The Porchetta is ready

The Porchetta is ready

Cooking

Preheat the oven to 230°C

Grease a large roasting tin with the remaining olive oil and place the pork in it. Roast for ten minutes, then turn it over. After fifteen minutes, reduce the oven temperature to 150°C and cover the meat with aluminium foil. If you like the crackling very crisp, don’t bother with the foil, but remember it will then be harder to slice thinly.

Now roast slowly for three hours. Then remove the joint from the oven and coat with honey, drizzling some of the juices from the roasting tin all over it too. 

Lift it on to a board and let it stand for ten minutes. Meanwhile, place the roasting tin on the hob, skim off any fat and stir, scraping up all the caramelised bits from the base of the tin, until the juices from the meat reduce and thicken slightly. Slice the Porchetta thinly and serve with the gravy. Alternatively, leave the meat to cool and slice when needed. It will keep for up to a week in the fridge.

 

Porchetta

Porchetta slices

Sautéed potatoes

400 g small new potatoes, scrubbed and halved

6 tbsp olive oil

8 garlic cloves, unpeeled and squashed

4 sprigs fresh rosemary

Salt

Cook the potatoes in boiling salted water or steam until tender, (8-10 minutes) then drain. Heat the olive oil in a frying pan and add the garlic and rosemary, followed by the potatoes. Allow to colour on all sides over high heat, stirring now and again to prevent them from sticking to the pan. Finally, season with salt and freshly ground black pepper.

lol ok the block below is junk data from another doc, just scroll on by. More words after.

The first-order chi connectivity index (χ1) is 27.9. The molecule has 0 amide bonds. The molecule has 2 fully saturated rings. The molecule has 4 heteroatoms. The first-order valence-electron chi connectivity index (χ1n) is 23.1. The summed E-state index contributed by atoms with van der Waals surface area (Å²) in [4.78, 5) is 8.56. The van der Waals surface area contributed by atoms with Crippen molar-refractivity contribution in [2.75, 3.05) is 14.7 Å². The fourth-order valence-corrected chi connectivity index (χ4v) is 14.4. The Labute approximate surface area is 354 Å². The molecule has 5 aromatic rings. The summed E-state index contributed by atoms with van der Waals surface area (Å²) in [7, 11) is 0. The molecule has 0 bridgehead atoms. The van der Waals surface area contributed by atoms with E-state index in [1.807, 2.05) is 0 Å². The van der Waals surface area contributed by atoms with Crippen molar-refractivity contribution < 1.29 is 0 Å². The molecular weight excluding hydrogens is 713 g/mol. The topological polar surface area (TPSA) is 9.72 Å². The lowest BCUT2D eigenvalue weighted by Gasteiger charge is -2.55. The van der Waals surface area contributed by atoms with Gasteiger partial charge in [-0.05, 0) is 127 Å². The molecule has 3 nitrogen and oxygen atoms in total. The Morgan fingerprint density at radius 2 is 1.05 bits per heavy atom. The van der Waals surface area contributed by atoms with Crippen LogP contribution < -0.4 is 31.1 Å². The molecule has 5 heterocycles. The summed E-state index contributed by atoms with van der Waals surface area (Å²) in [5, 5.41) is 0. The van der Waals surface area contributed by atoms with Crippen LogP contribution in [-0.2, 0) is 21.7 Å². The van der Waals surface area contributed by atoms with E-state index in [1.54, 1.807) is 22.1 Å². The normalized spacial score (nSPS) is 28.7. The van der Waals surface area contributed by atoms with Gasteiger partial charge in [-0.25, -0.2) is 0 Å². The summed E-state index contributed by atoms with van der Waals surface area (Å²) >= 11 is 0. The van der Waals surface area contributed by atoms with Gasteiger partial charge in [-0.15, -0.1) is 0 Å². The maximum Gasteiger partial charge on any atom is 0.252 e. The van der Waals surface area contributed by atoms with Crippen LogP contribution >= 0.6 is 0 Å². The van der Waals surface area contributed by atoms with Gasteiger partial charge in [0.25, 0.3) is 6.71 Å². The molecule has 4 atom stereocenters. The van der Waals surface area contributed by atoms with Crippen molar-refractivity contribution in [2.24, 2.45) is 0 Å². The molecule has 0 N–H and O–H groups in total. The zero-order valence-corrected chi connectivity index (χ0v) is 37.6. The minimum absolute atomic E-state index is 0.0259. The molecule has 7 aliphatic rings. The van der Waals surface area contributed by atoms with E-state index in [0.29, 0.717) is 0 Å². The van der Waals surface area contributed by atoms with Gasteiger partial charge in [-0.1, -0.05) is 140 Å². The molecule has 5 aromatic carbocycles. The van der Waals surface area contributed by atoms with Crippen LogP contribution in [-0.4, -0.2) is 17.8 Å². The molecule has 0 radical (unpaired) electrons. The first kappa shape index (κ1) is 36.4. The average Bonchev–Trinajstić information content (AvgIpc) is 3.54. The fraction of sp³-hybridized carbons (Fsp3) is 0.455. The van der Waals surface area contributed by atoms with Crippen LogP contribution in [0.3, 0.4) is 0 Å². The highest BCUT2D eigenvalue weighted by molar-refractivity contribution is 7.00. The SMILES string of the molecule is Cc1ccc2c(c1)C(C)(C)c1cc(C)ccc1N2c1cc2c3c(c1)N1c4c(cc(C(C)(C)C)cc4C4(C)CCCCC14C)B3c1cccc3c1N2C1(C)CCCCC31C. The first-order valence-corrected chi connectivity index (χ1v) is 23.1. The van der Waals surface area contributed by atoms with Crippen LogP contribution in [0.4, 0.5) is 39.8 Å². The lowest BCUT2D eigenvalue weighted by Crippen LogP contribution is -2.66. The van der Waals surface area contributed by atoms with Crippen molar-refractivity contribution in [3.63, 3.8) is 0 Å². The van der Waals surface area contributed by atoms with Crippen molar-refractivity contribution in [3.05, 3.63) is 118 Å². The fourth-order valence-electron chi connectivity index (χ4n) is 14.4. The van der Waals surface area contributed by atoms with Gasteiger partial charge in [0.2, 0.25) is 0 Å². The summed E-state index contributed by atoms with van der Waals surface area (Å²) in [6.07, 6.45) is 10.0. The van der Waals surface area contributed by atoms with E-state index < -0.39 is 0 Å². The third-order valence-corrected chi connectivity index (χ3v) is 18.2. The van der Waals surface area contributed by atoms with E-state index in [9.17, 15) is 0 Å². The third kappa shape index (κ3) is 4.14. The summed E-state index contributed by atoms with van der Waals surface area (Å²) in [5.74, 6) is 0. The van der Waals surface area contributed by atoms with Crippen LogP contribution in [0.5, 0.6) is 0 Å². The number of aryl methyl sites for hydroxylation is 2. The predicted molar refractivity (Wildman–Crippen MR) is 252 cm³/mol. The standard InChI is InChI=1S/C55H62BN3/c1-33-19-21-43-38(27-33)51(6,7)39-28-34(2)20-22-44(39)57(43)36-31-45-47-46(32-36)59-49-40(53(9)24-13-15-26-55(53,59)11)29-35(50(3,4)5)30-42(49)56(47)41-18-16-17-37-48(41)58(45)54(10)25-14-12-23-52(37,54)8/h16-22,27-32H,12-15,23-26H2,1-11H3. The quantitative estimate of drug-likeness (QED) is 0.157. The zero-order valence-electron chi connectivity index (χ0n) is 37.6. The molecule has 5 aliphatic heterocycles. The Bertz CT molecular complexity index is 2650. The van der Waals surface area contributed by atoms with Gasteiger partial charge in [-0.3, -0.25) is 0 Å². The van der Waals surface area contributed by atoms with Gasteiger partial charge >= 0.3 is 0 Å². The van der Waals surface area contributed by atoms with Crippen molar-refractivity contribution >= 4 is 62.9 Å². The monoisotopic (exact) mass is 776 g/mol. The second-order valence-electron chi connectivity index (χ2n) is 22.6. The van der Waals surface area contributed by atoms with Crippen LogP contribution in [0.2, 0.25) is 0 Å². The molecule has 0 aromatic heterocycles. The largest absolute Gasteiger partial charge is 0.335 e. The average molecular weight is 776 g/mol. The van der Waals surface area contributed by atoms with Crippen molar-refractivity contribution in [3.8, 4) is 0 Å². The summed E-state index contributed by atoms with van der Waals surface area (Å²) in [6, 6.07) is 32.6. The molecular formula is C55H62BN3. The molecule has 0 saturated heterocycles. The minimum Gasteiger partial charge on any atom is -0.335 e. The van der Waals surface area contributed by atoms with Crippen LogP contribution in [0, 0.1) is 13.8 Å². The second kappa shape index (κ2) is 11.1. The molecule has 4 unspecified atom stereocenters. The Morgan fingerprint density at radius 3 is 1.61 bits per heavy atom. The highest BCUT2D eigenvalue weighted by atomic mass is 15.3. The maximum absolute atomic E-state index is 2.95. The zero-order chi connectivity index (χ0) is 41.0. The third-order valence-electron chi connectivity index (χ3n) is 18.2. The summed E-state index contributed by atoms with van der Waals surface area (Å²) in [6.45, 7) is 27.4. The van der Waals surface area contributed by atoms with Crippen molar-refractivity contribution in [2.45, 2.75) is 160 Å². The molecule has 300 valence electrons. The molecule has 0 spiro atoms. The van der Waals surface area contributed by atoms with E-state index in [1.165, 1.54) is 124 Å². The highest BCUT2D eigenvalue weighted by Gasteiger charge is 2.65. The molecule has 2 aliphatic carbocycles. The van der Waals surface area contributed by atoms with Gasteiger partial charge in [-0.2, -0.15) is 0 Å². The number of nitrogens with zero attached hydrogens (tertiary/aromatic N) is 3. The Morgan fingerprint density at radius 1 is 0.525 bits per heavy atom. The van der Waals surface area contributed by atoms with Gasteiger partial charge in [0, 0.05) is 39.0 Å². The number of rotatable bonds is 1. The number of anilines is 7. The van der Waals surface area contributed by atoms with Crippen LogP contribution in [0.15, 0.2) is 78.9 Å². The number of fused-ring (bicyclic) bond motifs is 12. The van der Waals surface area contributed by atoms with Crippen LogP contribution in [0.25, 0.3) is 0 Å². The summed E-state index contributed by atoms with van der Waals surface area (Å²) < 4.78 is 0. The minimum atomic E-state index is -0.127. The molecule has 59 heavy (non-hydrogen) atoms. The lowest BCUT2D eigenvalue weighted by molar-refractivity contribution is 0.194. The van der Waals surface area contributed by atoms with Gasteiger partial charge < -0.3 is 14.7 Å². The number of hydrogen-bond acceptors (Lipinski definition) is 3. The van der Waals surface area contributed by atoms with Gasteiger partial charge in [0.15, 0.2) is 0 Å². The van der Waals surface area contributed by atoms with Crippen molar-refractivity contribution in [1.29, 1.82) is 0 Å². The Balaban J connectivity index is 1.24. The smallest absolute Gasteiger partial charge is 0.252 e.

And finally

This Porchetta recipe was long overdue for reinstatement on this website. Such is Porchetta’s central role in Italian life that The Italian Ministry of Agricultural, Food and Forestry lists it as a Prodotto agroalimentare tradizionale. It means that Porchetta is as a “traditional agricultural-food product with cultural relevance”. Just call it an Italian Food classic.

Consider making Porchetta next time you’re thinking of a celebratory meal, or want to drink Italian red wine. Preferably do both together!

 

Share this Post

Comments 2

  1. Hello

    nice reading your post about porchetta, but being italian, i thought i will make some clarifications since what you call Porchetta in your post is the english version of it, made with pork belly. The original porchetta, the most famous ones are Ariccia (Latium) and Abruzzo, the region I come from and it is the whole pork, including the head, slow roasted, between 24 and 96 hours. There is also the porchetto sardo, from sardinia, which uses small pigs, their native breed. For Abruzzo and Latium the bigger the pork the better is the porchetta, because is the fat that gives flavour to it. As per the filling, it tends to varies between butchers, from almonds to honey, it can contains pretty much everything. Last point, porchetta is mainly a central delicacy, in Latium and Abruzzo is found almost everywhere, due to pigs being widely reared, and except the head, every single part is eaten, from ears to feet. Hope my comments helps in understanding this true delicacy.

    1. Post
      Author

Leave a Reply

Your email address will not be published. Required fields are marked *

This site uses Akismet to reduce spam. Learn how your comment data is processed.